When my daughters ask me what I do all day, my answer is simple: I talk about rates.
“But Daddy,” they ask, “isn’t that boring?”
The answer is absolutely not. Rates are never, ever boring, especially when you’re looking for a loan. But a loan rate is probably the most confusing topic to talk about, particularly when you’re not a mortgage banker like me. So that’s why I find myself having the rate conversation with my clients more than any other these days.
When I started in the mortgage business in 2000, the lending market was quite different than today. When someone said, “what’s today’s rate?,” I could answer with conviction in a matter of minutes.
That’s because credit scores, down payment, debt to income ratios, and property type did not matter. As a result, “The Rate” did exist, and could easily be quoted. The government agencies (Fannie Mae and Freddie Mac) both priced every loan the same way. In fact, the common complaint at the time came from the better credit borrowers, since they’d often ask me (and I quote): “Shouldn’t I get a better rate for having such good credit?”
Then 2007 happened.
Quickly, lenders realized that credit risk should play a role in mortgage pricing. Sure, it sounds obvious today, but back then it turned the mortgage world upside down. The pain of managing a massive foreclosure crisis had lenders scrambling. It didn’t take long for lenders to realize that when a borrower had more equity and better credit scores, they were less likely to default. Now, that wasn’t completely the case because Strategic Defaults became common, but a pattern existed nonetheless.
This is when Loan Level Price Adjustments (LLPAs) from the agencies were created.
The LLPA is a complicated matrix that blends various credit scores and down payments to come up with the total “points” to charge for the best available rate. For instance, if the best zero-point rate on a given day was 4.25 percent, you would actually be charged one point if you had a 719 credit score on a five percent down mortgage. Check out this chart:
With today’s high prices and tight cash constraints for first time homebuyers, not many people pay points or up-front fees. We help clients analyze that decision, but generally speaking, your money is probably best invested elsewhere rather than paying down your mortgage rate.
So what if this borrower (719 credit score, 5 percent down payment) didn’t want to pay, or have the funds, for that one-point premium? The only option is to take a higher mortgage rate.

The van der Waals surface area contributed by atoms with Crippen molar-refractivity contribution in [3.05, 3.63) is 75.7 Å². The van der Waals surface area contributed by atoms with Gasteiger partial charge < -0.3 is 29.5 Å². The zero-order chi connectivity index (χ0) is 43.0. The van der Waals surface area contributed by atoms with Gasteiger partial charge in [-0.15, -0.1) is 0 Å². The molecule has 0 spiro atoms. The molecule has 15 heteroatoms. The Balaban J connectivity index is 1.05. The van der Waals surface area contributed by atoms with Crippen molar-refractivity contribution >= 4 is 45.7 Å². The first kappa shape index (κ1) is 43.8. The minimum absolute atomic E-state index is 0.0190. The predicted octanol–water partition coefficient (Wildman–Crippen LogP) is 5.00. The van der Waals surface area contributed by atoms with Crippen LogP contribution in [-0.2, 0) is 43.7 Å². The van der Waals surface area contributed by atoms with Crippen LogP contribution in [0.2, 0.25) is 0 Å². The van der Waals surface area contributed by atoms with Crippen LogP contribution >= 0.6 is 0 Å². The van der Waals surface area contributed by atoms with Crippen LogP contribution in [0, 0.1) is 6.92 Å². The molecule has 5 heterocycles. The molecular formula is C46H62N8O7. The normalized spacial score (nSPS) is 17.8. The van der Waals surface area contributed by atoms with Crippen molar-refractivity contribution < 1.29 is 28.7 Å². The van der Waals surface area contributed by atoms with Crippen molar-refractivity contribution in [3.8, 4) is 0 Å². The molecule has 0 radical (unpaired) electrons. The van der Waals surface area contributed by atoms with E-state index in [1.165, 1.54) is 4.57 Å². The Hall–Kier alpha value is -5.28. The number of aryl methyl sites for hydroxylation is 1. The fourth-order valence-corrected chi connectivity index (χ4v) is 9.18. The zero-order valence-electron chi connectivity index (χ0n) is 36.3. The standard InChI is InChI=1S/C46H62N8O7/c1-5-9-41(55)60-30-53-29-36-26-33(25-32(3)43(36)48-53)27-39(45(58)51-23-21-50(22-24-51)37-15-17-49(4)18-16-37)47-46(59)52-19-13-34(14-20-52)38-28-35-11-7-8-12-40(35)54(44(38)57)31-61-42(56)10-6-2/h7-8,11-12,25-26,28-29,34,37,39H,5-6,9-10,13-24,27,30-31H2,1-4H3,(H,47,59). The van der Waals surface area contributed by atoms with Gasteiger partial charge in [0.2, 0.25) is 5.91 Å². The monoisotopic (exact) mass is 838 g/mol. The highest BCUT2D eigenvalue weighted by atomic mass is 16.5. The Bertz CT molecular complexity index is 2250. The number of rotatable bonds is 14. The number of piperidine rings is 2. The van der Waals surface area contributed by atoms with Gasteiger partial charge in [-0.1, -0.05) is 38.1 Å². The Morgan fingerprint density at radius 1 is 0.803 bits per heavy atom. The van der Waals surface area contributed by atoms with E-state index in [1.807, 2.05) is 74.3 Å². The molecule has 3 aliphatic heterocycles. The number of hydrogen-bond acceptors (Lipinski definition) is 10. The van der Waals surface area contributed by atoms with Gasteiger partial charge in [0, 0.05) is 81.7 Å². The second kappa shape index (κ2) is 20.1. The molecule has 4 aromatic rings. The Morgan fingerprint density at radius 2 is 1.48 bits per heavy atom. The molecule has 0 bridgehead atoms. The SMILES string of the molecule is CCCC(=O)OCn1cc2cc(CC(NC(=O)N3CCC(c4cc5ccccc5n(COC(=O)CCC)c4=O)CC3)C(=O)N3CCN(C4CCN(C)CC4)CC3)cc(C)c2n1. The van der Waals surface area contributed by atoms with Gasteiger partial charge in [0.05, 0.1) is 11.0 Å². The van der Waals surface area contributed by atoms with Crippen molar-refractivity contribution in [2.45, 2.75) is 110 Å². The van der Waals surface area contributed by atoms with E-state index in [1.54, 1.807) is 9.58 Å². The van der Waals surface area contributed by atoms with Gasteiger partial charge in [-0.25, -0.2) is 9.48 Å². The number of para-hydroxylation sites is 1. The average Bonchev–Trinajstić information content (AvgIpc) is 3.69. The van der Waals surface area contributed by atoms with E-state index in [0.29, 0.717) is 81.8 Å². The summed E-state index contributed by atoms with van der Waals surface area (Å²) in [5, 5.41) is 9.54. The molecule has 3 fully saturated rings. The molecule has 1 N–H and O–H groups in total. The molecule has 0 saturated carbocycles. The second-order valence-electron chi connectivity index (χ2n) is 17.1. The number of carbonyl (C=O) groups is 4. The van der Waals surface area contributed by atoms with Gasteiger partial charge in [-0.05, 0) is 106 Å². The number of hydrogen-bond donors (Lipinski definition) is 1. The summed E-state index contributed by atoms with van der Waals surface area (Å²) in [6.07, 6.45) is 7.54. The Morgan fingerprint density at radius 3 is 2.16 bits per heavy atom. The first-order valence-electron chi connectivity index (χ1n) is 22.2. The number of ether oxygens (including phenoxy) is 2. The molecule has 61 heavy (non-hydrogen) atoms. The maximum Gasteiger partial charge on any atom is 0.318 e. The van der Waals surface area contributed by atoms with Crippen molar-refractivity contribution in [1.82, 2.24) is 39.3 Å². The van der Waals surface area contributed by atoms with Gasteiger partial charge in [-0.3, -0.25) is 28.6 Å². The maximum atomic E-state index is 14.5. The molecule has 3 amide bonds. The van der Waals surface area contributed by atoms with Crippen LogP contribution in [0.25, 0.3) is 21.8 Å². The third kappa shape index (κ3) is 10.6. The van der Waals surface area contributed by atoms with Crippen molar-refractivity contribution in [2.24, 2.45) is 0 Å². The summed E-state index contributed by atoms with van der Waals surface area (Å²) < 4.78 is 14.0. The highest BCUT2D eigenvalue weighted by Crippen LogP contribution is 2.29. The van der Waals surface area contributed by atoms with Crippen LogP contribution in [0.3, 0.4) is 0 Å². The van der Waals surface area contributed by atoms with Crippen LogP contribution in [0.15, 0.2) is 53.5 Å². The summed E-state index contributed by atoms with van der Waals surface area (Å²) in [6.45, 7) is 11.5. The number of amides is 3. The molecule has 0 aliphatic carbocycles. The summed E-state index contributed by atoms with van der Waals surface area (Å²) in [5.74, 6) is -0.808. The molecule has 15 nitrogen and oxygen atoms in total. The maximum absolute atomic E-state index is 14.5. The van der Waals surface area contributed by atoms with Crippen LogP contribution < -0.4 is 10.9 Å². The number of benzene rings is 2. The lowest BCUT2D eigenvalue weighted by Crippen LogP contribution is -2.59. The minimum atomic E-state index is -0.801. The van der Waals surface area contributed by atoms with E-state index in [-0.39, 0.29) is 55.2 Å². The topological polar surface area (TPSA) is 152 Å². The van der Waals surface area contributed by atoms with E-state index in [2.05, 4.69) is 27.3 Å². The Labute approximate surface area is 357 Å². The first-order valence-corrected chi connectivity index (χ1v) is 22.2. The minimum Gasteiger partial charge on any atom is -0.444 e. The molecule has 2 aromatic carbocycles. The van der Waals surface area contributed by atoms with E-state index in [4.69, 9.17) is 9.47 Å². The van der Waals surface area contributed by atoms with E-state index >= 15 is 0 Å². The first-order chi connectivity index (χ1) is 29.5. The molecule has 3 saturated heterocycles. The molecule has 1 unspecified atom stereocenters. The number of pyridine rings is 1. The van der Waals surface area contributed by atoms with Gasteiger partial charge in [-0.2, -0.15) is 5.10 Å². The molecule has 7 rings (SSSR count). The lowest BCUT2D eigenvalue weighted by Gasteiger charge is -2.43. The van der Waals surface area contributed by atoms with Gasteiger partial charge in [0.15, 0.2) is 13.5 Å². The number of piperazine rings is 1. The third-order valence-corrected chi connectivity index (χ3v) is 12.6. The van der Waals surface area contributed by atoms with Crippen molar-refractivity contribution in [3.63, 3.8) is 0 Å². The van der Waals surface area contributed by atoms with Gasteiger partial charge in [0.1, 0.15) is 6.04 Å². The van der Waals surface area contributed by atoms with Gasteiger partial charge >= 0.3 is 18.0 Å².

If you could look into a lender’s pricing portal, you would see rates ranging almost 1.5 percent, from high to low. For instance, as I write this, my conventional mortgage rate sheet starts at 3.75 percent and ends at 5.25 percent. The lower the rate, the higher the cost for the borrower; the higher rate, the more profit that exists, which is used to help absorb the price adjustments (LLPAs). In general, one point is roughly .25 percent in rate.
To put real money to work, let’s say you have a $350,000 mortgage.
Your options are to take the rate of 4.25 percent ($1,721/month) paying a $3,500 (1 percent of the loan amount) fee to the lender OR a rate of 4.50 percent with a payment of $1,773 with no upfront fee.
The question for you is whether you would rather have $3,500 less cash after you buy your home, or pay the extra $52 per month.
If you think about it, you would have to save $52 per month for 67 payments (5.5 years) to have the better rate make sense. Sure, it’s a bit more complicated than that due to tax savings of the higher rate and enhanced principal pay down with the lower rate, but this quick math shows the general principal. If you’re not planning to live in the home for five years or more, there’s an obvious argument to be made about not paying points.
LLPAs do not just stop at credit score and down payment; other factors play a role in pricing such as:
That’s why figuring out “The Rate” is really all about about you. What you are trying to finance? How do you intend to use the property? What down payment structure do you plan to use? Since your situation will always be unique, you’ll want to talk about all of these details and scenarios before making up your mind which mortgage is right for you.
As always, if we can help you sort out the details and run the numbers for you (whether you’re buying or refinancing), give us a call at (202) 899-2603. We’re here to help.
I’m happy to help! Fill out the form, and I’ll get you the answers.